With some visionary thinking by Cathy MacAleavey in her capacity as chief of the sub-committee organising the Classics, Traditional and Old Gaffers section of the Volvo Dun Laoghaire Regatta & Harbour Bicentenary Festival from June 6th to 9th, the scope of the event is going to become even more varied and certainly more colourful. As W M Nixon has discovered, she has been spreading the net wide:
“We’ve never been asked to take part in a regatta before. Never. So of course we’ll be there. And I personally am looking forward to it very much indeed.”
The speaker is Jack O’Keeffe of Cork, one of the main men in the Irish Drascombe Association, and also the overall association’s organizer of Rallies. While his members with their distinctive and extensive selection of tanned-sailed little boats are a familiar sight in Ireland and elsewhere as they stage their various rallies and other events, despite the well-known distinctive blue-green hull colour with which they were introduced being known throughout the country, nobody seems to have thought of them before as worthy participants as a class of their own. Not even as part of a menagerie class in a local regatta, let alone as playing a significant role in major events. But Cathy did her usual bit of lateral thinking, and the result is a whole new fleet for the Dun Laoghaire festivities.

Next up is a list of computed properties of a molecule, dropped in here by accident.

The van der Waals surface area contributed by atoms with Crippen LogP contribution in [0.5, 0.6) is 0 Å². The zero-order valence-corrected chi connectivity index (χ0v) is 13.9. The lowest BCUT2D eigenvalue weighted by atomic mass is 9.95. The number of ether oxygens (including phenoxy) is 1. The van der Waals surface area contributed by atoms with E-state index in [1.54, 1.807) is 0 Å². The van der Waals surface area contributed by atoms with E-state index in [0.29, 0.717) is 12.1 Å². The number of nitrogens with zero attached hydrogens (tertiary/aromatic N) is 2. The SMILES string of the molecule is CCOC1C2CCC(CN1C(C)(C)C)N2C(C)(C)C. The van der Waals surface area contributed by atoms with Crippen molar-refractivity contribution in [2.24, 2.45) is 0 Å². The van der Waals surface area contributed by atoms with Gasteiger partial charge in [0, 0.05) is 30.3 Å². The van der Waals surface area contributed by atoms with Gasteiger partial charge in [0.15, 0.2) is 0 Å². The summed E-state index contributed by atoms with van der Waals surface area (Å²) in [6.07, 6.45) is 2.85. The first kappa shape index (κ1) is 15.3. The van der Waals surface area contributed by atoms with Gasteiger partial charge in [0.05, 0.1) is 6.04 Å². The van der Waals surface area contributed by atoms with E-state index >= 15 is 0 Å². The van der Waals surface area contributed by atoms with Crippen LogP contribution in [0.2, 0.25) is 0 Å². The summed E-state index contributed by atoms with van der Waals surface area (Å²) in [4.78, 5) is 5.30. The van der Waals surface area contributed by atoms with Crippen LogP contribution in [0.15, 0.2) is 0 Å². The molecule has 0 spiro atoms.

In Dun Laoghaire, the very fact that the Drascombes within their different types are broadly One-Design should see them encouraged, for in the home of One Design racing, it is only relative speed which is significant. Broadly speaking, every Drascombe will be sailing at much the same fairly leisurely speed, and they’ll all be manoeuvring in sync with that admirable Drascombe dignity. If that’s not a formula for good one-design racing, then I don’t know what is.